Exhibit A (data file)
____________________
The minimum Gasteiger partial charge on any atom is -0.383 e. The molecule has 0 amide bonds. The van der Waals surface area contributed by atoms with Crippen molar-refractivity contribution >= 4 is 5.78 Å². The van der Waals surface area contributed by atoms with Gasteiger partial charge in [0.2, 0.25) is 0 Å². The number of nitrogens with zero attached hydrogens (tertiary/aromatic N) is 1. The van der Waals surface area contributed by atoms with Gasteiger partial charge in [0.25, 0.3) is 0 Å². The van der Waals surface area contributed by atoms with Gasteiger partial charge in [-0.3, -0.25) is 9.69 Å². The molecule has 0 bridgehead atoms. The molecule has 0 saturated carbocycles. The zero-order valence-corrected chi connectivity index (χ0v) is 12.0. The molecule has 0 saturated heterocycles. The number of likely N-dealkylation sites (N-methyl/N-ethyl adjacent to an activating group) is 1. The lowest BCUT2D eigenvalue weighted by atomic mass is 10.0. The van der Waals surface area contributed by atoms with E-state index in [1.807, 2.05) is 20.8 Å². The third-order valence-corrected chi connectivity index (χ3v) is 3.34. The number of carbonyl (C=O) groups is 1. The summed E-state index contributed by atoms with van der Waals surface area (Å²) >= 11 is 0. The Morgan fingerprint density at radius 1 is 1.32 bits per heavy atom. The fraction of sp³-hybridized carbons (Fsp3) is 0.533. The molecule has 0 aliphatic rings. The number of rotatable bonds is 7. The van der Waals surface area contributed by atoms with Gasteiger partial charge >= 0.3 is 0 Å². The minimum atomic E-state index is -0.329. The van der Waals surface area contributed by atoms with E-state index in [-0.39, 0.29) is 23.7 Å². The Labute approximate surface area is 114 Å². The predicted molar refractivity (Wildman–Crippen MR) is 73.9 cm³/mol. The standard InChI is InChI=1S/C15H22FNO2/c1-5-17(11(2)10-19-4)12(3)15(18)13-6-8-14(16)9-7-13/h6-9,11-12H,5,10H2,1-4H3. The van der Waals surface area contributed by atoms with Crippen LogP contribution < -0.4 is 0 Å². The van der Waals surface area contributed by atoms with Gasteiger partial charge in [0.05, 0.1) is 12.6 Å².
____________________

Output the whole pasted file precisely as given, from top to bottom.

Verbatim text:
The minimum Gasteiger partial charge on any atom is -0.383 e. The molecule has 0 amide bonds. The van der Waals surface area contributed by atoms with Crippen molar-refractivity contribution >= 4 is 5.78 Å². The van der Waals surface area contributed by atoms with Gasteiger partial charge in [0.2, 0.25) is 0 Å². The number of nitrogens with zero attached hydrogens (tertiary/aromatic N) is 1. The van der Waals surface area contributed by atoms with Gasteiger partial charge in [0.25, 0.3) is 0 Å². The van der Waals surface area contributed by atoms with Gasteiger partial charge in [-0.3, -0.25) is 9.69 Å². The molecule has 0 bridgehead atoms. The molecule has 0 saturated carbocycles. The zero-order valence-corrected chi connectivity index (χ0v) is 12.0. The molecule has 0 saturated heterocycles. The number of likely N-dealkylation sites (N-methyl/N-ethyl adjacent to an activating group) is 1. The lowest BCUT2D eigenvalue weighted by atomic mass is 10.0. The van der Waals surface area contributed by atoms with E-state index in [1.807, 2.05) is 20.8 Å². The third-order valence-corrected chi connectivity index (χ3v) is 3.34. The number of carbonyl (C=O) groups is 1. The summed E-state index contributed by atoms with van der Waals surface area (Å²) >= 11 is 0. The Morgan fingerprint density at radius 1 is 1.32 bits per heavy atom. The fraction of sp³-hybridized carbons (Fsp3) is 0.533. The molecule has 0 aliphatic rings. The number of rotatable bonds is 7. The van der Waals surface area contributed by atoms with Gasteiger partial charge >= 0.3 is 0 Å². The minimum atomic E-state index is -0.329. The van der Waals surface area contributed by atoms with E-state index in [-0.39, 0.29) is 23.7 Å². The Labute approximate surface area is 114 Å². The predicted molar refractivity (Wildman–Crippen MR) is 73.9 cm³/mol. The standard InChI is InChI=1S/C15H22FNO2/c1-5-17(11(2)10-19-4)12(3)15(18)13-6-8-14(16)9-7-13/h6-9,11-12H,5,10H2,1-4H3. The van der Waals surface area contributed by atoms with Crippen LogP contribution < -0.4 is 0 Å². The van der Waals surface area contributed by atoms with Gasteiger partial charge in [0.05, 0.1) is 12.6 Å².